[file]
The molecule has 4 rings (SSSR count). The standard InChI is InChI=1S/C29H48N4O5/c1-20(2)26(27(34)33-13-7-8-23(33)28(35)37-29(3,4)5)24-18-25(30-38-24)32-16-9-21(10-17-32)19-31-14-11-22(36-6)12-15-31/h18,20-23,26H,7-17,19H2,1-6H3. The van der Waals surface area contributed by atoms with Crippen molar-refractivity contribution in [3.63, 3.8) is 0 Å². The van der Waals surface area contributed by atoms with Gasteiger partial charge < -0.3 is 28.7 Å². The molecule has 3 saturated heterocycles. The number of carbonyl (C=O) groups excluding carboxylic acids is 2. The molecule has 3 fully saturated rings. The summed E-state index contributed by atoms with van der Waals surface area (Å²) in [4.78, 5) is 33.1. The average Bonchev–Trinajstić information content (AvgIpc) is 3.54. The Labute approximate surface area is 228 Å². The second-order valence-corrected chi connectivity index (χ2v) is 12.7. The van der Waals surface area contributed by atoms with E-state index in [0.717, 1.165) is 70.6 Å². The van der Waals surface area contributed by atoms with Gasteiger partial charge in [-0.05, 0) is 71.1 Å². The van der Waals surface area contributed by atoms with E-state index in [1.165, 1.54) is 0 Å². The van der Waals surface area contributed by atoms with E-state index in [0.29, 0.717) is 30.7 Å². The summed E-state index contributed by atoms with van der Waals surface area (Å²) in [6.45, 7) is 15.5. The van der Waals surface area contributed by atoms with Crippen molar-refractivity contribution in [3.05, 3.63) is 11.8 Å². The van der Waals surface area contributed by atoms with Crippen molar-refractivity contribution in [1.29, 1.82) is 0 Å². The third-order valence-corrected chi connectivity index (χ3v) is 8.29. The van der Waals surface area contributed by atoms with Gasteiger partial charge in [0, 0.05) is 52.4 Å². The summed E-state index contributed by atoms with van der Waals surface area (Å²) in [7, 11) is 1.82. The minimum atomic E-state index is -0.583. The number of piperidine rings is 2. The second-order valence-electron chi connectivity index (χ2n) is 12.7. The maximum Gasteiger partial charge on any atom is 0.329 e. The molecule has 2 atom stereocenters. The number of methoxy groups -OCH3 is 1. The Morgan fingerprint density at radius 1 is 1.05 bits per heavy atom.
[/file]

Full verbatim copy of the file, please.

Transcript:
The molecule has 4 rings (SSSR count). The standard InChI is InChI=1S/C29H48N4O5/c1-20(2)26(27(34)33-13-7-8-23(33)28(35)37-29(3,4)5)24-18-25(30-38-24)32-16-9-21(10-17-32)19-31-14-11-22(36-6)12-15-31/h18,20-23,26H,7-17,19H2,1-6H3. The van der Waals surface area contributed by atoms with Crippen molar-refractivity contribution in [3.63, 3.8) is 0 Å². The van der Waals surface area contributed by atoms with Gasteiger partial charge < -0.3 is 28.7 Å². The molecule has 3 saturated heterocycles. The number of carbonyl (C=O) groups excluding carboxylic acids is 2. The molecule has 3 fully saturated rings. The summed E-state index contributed by atoms with van der Waals surface area (Å²) in [4.78, 5) is 33.1. The average Bonchev–Trinajstić information content (AvgIpc) is 3.54. The Labute approximate surface area is 228 Å². The second-order valence-corrected chi connectivity index (χ2v) is 12.7. The van der Waals surface area contributed by atoms with E-state index in [0.717, 1.165) is 70.6 Å². The van der Waals surface area contributed by atoms with Gasteiger partial charge in [-0.05, 0) is 71.1 Å². The van der Waals surface area contributed by atoms with E-state index in [1.165, 1.54) is 0 Å². The van der Waals surface area contributed by atoms with E-state index in [0.29, 0.717) is 30.7 Å². The summed E-state index contributed by atoms with van der Waals surface area (Å²) in [6.45, 7) is 15.5. The van der Waals surface area contributed by atoms with Crippen molar-refractivity contribution in [3.05, 3.63) is 11.8 Å². The van der Waals surface area contributed by atoms with Crippen molar-refractivity contribution in [1.29, 1.82) is 0 Å². The third-order valence-corrected chi connectivity index (χ3v) is 8.29. The van der Waals surface area contributed by atoms with Gasteiger partial charge in [0, 0.05) is 52.4 Å². The summed E-state index contributed by atoms with van der Waals surface area (Å²) in [7, 11) is 1.82. The minimum atomic E-state index is -0.583. The number of piperidine rings is 2. The second-order valence-electron chi connectivity index (χ2n) is 12.7. The maximum Gasteiger partial charge on any atom is 0.329 e. The molecule has 2 atom stereocenters. The number of methoxy groups -OCH3 is 1. The Morgan fingerprint density at radius 1 is 1.05 bits per heavy atom.